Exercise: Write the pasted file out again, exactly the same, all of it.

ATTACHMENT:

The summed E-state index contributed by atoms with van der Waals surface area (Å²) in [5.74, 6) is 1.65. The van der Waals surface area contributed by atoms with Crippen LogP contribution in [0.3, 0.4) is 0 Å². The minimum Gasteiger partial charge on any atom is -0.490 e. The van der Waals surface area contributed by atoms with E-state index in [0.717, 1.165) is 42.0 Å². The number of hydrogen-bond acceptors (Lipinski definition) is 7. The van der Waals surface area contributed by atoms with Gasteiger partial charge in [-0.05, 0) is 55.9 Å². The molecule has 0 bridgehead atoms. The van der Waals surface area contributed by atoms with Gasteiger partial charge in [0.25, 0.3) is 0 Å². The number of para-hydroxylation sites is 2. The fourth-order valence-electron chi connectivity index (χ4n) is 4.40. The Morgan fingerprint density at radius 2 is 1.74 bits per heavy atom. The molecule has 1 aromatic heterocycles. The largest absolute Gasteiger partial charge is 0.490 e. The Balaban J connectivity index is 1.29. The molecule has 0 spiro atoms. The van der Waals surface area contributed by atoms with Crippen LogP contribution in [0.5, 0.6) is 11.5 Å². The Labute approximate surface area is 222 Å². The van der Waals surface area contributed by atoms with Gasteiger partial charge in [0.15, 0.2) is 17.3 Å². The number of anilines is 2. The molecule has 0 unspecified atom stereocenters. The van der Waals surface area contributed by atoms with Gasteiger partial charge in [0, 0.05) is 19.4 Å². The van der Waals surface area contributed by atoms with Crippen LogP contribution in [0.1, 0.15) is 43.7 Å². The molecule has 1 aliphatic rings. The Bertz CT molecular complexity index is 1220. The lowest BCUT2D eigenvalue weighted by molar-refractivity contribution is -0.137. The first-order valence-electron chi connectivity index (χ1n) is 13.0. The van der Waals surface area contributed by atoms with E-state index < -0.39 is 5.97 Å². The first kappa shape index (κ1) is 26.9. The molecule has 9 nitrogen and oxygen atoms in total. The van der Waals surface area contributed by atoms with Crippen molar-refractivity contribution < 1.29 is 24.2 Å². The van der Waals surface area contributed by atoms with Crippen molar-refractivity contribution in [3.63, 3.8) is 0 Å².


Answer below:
The summed E-state index contributed by atoms with van der Waals surface area (Å²) in [5.74, 6) is 1.65. The van der Waals surface area contributed by atoms with Crippen LogP contribution in [0.3, 0.4) is 0 Å². The minimum Gasteiger partial charge on any atom is -0.490 e. The van der Waals surface area contributed by atoms with E-state index in [0.717, 1.165) is 42.0 Å². The number of hydrogen-bond acceptors (Lipinski definition) is 7. The van der Waals surface area contributed by atoms with Gasteiger partial charge in [-0.05, 0) is 55.9 Å². The molecule has 0 bridgehead atoms. The van der Waals surface area contributed by atoms with Gasteiger partial charge in [0.25, 0.3) is 0 Å². The number of para-hydroxylation sites is 2. The fourth-order valence-electron chi connectivity index (χ4n) is 4.40. The Morgan fingerprint density at radius 2 is 1.74 bits per heavy atom. The molecule has 1 aromatic heterocycles. The largest absolute Gasteiger partial charge is 0.490 e. The Balaban J connectivity index is 1.29. The molecule has 0 spiro atoms. The van der Waals surface area contributed by atoms with Crippen LogP contribution in [0.5, 0.6) is 11.5 Å². The Labute approximate surface area is 222 Å². The van der Waals surface area contributed by atoms with Gasteiger partial charge in [0.15, 0.2) is 17.3 Å². The number of anilines is 2. The molecule has 0 unspecified atom stereocenters. The van der Waals surface area contributed by atoms with Gasteiger partial charge in [0, 0.05) is 19.4 Å². The van der Waals surface area contributed by atoms with Crippen LogP contribution in [0.1, 0.15) is 43.7 Å². The molecule has 1 aliphatic rings. The Bertz CT molecular complexity index is 1220. The lowest BCUT2D eigenvalue weighted by molar-refractivity contribution is -0.137. The first-order valence-electron chi connectivity index (χ1n) is 13.0. The van der Waals surface area contributed by atoms with E-state index < -0.39 is 5.97 Å². The first kappa shape index (κ1) is 26.9. The molecule has 9 nitrogen and oxygen atoms in total. The van der Waals surface area contributed by atoms with Crippen molar-refractivity contribution < 1.29 is 24.2 Å². The van der Waals surface area contributed by atoms with Crippen molar-refractivity contribution in [3.63, 3.8) is 0 Å².